Race to Lead: Confronting the Nonprofit Racial Leadership GapAugust 1, 2018
The percentage of people of color in the executive director/CEO role has remained under 20% for the last 15 years, despite the country becoming more diverse. Race to Lead utilized Building Movement Project’s Nonprofits, Race, and Leadership Survey, which asked employees about their current nonprofit job, interest in leading a nonprofit, personal background, and the like. The survey yielded over 4,000 responses.
The report critiques two fundamental assumptions widely believed by nonprofit leaders–first, people of color are less interested in nonprofit leadership than their white counterparts, and, two, that those who are interested do not have the skills needed to compete for top leadership jobs. They instead found that the most significant barriers to increasing equity are “implicit biases deeply embedded in nonprofit policies, practices, and structures.”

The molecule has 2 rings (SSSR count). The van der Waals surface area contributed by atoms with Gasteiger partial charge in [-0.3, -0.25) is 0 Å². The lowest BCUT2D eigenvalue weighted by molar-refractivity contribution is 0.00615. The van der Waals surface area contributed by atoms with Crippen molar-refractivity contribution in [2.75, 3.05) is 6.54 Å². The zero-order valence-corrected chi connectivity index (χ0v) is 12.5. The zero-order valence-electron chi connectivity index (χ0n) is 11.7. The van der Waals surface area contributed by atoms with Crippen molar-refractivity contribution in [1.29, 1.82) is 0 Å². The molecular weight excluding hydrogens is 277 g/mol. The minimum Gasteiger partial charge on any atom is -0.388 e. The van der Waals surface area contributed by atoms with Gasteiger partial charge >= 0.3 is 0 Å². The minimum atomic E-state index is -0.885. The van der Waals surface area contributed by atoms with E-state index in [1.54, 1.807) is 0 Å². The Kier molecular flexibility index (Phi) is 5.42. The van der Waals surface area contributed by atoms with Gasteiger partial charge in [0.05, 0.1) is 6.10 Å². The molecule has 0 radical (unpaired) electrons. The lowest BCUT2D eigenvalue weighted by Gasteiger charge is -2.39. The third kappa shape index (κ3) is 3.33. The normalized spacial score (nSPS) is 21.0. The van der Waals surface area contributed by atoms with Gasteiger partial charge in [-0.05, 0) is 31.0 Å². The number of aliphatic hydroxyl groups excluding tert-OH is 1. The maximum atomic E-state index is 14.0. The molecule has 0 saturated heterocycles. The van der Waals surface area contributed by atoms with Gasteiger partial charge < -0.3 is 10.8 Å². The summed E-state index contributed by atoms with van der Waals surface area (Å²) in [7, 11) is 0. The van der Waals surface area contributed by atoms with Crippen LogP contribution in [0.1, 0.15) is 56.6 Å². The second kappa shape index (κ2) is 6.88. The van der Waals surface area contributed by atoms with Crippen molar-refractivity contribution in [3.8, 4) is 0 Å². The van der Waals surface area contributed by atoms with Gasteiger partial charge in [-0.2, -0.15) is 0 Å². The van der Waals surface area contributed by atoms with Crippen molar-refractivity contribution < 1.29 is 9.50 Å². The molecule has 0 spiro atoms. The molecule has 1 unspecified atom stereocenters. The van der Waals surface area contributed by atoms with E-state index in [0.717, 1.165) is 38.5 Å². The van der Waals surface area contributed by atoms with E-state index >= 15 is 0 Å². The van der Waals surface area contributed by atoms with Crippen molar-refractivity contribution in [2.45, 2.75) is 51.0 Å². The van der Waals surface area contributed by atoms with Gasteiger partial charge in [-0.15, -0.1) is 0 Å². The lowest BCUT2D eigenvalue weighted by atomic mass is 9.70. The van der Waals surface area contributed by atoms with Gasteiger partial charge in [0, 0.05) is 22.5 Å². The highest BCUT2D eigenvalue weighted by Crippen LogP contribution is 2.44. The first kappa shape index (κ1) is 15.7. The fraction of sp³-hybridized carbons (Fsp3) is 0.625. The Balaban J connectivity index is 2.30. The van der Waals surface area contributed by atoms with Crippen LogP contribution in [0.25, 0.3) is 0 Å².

In addition to explaining why equitable disparities in nonprofit leadership still persist, the Race to Lead report identifies three ways to change organizational practices toward increasing equity and inclusion: (1) shift the narrative to put the onus on changing the assumptions and structures that guide decision-makers; (2) encourage influential leaders to speak out about the issue; and (3) increase funding for organizations that commit to adopting new practices.